Sentry enhances platform capabilities to improve developer workflows and productivity

Sentry announced new and enhanced platform capabilities designed to improve developer workflows and productivity by making it easier to find and resolve the issues that really matter, faster.

Developers are under pressure to write more code than ever to create and sustain applications that are increasingly important to business.

Yet, many do not have accurate, real-time visibility into the problems their customers face, resulting in poor experiences and wasted time trying to triage after the fact. Research shows that 15 bugs per 1000 lines of code find their way to customers, and fixing those bugs consumes as much as 75% of developers’ time.

Sentry solves for this challenge by helping developers understand the impact of code in real time, and by delivering context into their workflows to save hours, or even days, resolving issues.

With just a few lines of code, developers see what matters most, solve more quickly, and continuously educate their teams, so they can improve their applications.

“Our focus has always been on delivering solutions that help all developers get to the root cause of issues with unparalleled depth, so developers can solve, not just quickly, but also comprehensively,” said Milin Desai, CEO, Sentry.

“These new features further advance that mission by expanding search, trace, and review capabilities for both error and performance monitoring to surface the most critical issues and trace them back to the problematic code.”

Sentry is making it easier to more quickly see and solve problems while learning about application health along the way with new capabilities that streamline developer workflows:

  • With Review List, Sentry users now have fast, easy access to the highest-priority issues. They can cut through the noise of alerts with one simple-to-parse list of the most urgent priorities, including new critical issues, regressions, and the problems that cannot be ignored any longer.
  • Expanded search and filtering capabilities enable individual developers to more easily find the issues they are responsible for, or that were caused by the changes that they or their team committed.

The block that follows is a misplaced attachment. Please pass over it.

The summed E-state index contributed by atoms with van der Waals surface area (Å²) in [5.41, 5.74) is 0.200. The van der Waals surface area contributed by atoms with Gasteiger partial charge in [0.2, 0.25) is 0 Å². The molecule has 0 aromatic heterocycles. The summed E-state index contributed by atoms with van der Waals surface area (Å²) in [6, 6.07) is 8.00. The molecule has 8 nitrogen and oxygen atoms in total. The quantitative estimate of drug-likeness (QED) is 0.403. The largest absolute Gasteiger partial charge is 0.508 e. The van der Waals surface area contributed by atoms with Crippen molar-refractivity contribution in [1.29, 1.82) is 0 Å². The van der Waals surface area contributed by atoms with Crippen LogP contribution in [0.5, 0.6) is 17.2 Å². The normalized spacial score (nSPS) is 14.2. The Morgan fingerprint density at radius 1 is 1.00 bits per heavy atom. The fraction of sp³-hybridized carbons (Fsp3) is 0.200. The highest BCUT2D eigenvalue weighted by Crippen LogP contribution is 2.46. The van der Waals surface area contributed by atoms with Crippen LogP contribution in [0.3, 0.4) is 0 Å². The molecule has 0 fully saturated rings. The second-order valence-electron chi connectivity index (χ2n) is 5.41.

• Sentry’s existing formatted stack trace capability lets developers jump past an application’s library code directly into the code they care about. And now, with stack trace linking, Sentry users can deep-link to their repository in GitHub to see the broken code in the context of where it lives in their codebase.
  • Quick Trace provides a full trace, along with related frontend and backend services, serving as a mini map to easily navigate between errors and performance issues across the whole platform. Developers can see a trace, its descendants, children and related errors, and then, with a single click, see all the transactions contributing to the performance issue or bounce to the related error.
  • When investigating performance issues across multiple services, Trace View provides a consolidated look at everything that happened across frontend and backend systems. It shows all the related transactions with their durations, so developers can easily pinpoint the source of any slowdowns. And if errors occurred, developers can see exactly which transactions were affected to spot cascaded errors and quickly get to the root of the problem.
  • Improved alerting capabilities offer a consolidated list of all alerts with the status of each alert front and center, so developers immediately know what needs attention. Also, developers can filter alerts by name and team owner to quickly determine who can or should take action. Alerts now provide more details as well. Sentry users can view the entire alert history, associated errors, transactions, and conditions, in one screen—everything needed to solve the issue down to a minute-by-minute recap.

Sentry is mission-critical in shipping performant software. The company offers error monitoring across nearly every language and framework and performance monitoring for Android, React Native, JavaScript, .NET, Go, Python, Java, PHP, and Ruby—all with just a few lines of code.

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